Thursday, October 11, 2012

One man’s trash is another man’s treasure

July 5, 2012

Today is the 4th of July and in America we celebrate Independence Day. For many people it’s a holiday and a time to cherish freedom. I believe that the greatest freedom we have is the opportunity to control our own thoughts. As I’ve said before, if you change your mindset you can change your life. There are now over 2 million people around the world who receive these weekly stories. I’ve decided to re-run one of the fan favorites from last year. For many of you, this story is new. For those who have read it before, I encourage you to read it again. This is a story of freedom and not just living the American Dream but of how to live any dream…

Harry stood out from the other kids. He seemed to have more street smarts than book smarts. Perhaps that’s what develops when you grow up poor. Harry’s grandfather was in the garbage removal business and many people looked down on him for that. Harry’s own father didn’t want anything to do with garbage removal so he steered clear of it. But Harry was different; he liked everything about the big trucks and didn’t mind getting dirty.

Very few people aspire to become garbage men and Harry decided to pursue college instead. To help pay for school he pumped gas at a local station and drove a dump truck part time. He quickly learned that he really wasn’t cut out for college. He loved to play practical jokes and one time he got in trouble for bringing a baby alligator into the college dorm. At the start of his sophomore year, Harry decided to drop out. He joined the Army and after a few years he still felt lost. It was time for him to pursue his passion, no matter what others thought about him.

At the age of 25, Harry started working in a garbage removal business. He lived in South Florida and the region was experiencing significant growth. Harry saw an opportunity to go into his own business. His family was poor and he didn’t have much money either, having just recently married. He had an idea and he made an offer to the owner of the garbage company. He asked if he could buy just one old garbage truck and the collection route for 20 customers. The owner decided to sell him one of the oldest trucks he owned and a list of customers in a lower income part of town. Harry was able to borrow $5,000 from his father-in-law.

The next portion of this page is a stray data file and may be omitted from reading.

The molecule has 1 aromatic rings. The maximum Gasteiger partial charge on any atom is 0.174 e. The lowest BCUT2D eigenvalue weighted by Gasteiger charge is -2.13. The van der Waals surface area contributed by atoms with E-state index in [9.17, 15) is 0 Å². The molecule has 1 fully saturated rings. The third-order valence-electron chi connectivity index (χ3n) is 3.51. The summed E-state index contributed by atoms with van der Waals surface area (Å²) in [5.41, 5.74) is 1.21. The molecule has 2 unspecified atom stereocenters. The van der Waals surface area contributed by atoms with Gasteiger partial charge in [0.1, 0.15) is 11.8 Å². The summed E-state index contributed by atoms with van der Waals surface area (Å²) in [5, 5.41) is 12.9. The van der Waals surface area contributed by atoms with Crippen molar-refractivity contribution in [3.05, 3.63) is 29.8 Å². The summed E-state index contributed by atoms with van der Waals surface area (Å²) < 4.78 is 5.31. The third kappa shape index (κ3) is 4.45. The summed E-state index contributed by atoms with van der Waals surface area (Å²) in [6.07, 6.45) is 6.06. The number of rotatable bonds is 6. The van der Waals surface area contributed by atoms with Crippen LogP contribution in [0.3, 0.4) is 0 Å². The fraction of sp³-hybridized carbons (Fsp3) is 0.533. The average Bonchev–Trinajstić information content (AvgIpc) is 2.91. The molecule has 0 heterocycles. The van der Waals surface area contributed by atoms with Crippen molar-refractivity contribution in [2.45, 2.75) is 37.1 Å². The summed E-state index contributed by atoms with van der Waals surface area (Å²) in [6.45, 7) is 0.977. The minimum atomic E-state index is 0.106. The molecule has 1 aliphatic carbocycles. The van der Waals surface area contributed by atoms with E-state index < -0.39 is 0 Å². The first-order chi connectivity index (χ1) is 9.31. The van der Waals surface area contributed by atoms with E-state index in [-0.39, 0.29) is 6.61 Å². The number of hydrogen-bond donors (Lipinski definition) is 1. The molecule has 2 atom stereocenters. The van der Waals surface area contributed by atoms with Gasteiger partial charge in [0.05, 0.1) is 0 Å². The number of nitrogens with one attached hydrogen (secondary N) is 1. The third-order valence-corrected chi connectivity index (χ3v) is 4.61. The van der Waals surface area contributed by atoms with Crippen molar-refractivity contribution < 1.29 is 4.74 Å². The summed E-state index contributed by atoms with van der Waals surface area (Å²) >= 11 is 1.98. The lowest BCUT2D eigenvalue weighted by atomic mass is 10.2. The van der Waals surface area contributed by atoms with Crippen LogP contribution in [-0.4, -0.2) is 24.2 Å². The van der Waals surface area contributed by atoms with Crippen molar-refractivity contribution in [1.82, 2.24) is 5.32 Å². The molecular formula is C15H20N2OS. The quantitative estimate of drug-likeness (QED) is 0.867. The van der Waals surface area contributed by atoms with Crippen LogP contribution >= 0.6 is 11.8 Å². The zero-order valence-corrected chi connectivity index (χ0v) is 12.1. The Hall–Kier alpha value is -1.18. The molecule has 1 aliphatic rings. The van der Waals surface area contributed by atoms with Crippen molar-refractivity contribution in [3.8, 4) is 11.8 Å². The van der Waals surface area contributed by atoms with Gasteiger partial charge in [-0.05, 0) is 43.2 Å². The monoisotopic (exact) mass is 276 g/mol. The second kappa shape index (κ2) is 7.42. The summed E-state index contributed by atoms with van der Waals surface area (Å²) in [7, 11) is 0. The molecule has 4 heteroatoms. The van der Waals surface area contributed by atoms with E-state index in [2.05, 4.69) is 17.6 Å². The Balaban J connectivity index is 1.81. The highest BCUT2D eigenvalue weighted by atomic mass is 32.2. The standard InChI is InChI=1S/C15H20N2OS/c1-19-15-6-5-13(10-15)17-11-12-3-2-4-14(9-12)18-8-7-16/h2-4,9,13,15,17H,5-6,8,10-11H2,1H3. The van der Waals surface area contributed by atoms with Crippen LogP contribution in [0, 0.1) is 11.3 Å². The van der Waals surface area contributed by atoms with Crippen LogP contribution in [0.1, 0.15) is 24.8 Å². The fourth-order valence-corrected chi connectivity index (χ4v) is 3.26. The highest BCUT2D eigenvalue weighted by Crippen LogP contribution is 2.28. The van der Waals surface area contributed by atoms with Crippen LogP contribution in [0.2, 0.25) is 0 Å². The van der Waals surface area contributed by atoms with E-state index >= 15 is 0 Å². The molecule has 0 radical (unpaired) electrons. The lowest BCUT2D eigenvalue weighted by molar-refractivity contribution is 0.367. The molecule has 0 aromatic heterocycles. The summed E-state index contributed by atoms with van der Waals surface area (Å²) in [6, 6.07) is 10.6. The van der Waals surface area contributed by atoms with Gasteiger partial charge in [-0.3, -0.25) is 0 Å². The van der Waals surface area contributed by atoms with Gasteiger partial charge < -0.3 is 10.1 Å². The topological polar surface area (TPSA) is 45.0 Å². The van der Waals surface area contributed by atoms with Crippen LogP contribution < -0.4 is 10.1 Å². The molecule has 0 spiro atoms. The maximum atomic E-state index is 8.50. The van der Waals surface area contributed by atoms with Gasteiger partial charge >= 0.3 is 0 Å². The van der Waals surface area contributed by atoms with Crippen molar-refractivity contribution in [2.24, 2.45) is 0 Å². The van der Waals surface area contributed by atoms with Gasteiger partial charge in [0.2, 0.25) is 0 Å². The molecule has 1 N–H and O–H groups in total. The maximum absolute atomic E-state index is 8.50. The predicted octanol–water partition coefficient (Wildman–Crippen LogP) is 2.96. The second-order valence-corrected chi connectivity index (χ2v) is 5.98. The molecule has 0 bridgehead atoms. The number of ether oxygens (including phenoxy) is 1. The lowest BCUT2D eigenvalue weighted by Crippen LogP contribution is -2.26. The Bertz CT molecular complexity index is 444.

One of Harry’s friends from high school saw him driving the garbage truck and thought he must have hit rock-bottom. Harry would drive the truck from 2:30 in the morning until noon, picking up garbage throughout the day. Then he would spend the afternoons knocking on doors trying to get new customers. His hard work paid off. Little by little he would add more customers and then buy another used truck and hire a driver. In a few years, Harry accumulated over 40 trucks and then he merged his business with another garbage removal company in Chicago.

Harry had an even bigger idea. He decided to buy smaller garbage companies all over the United States and roll them into one big company. By the time he was 37; Harry Wayne Huizenga (pronounced High-zinga) was a multi-millionaire and owned the largest garbage removal business on the planet, Waste Management, Inc. Over the span of twelve years, he had acquired over 150 garbage companies and his stock was traded on the New York Stock Exchange.

A dozen years later, Wayne (he goes by his middle name) ventured into a new business but used the same strategy. He bought a small video rental chain for $7 million and then started acquiring hundreds of mom and pop video stores. In less than ten years Wayne owned over 3,700 stores and his company, Blockbuster Video, was valued at over $4 billion. Blockbuster was the second company Wayne took to the New York Stock Exchange. He later sold Blockbuster to Viacom for over $8 billion.

I met Wayne shortly after the sale to Viacom. We were mutual friends with Dave Thomas, the founder of Wendy’s, and the three of us met to discuss youth empowerment. Wayne told me about his latest venture called AutoNation, the first national chain of car dealerships. He eventually grew AutoNation to 370 stores and they became the first car dealership to go public on the New York Stock Exchange. Wayne is also the only person to have owned three professional sports teams, football’s Miami Dolphins, baseball’s Florida Marlins and hockey’s Florida Panthers.

I still remember Dave Thomas joking that Wayne did pretty good for himself, especially for a garbage man. This reminds me of the saying that one man’s trash is another man’s treasure. How often do we let other people’s opinions get in the way of our own dreams? It’s time to embrace the 100% Accountable mindset and take out the head trash stored between our own two ears. Simply put, find what you love and pursue it with passion.

Until next week…

Live Your Dreams

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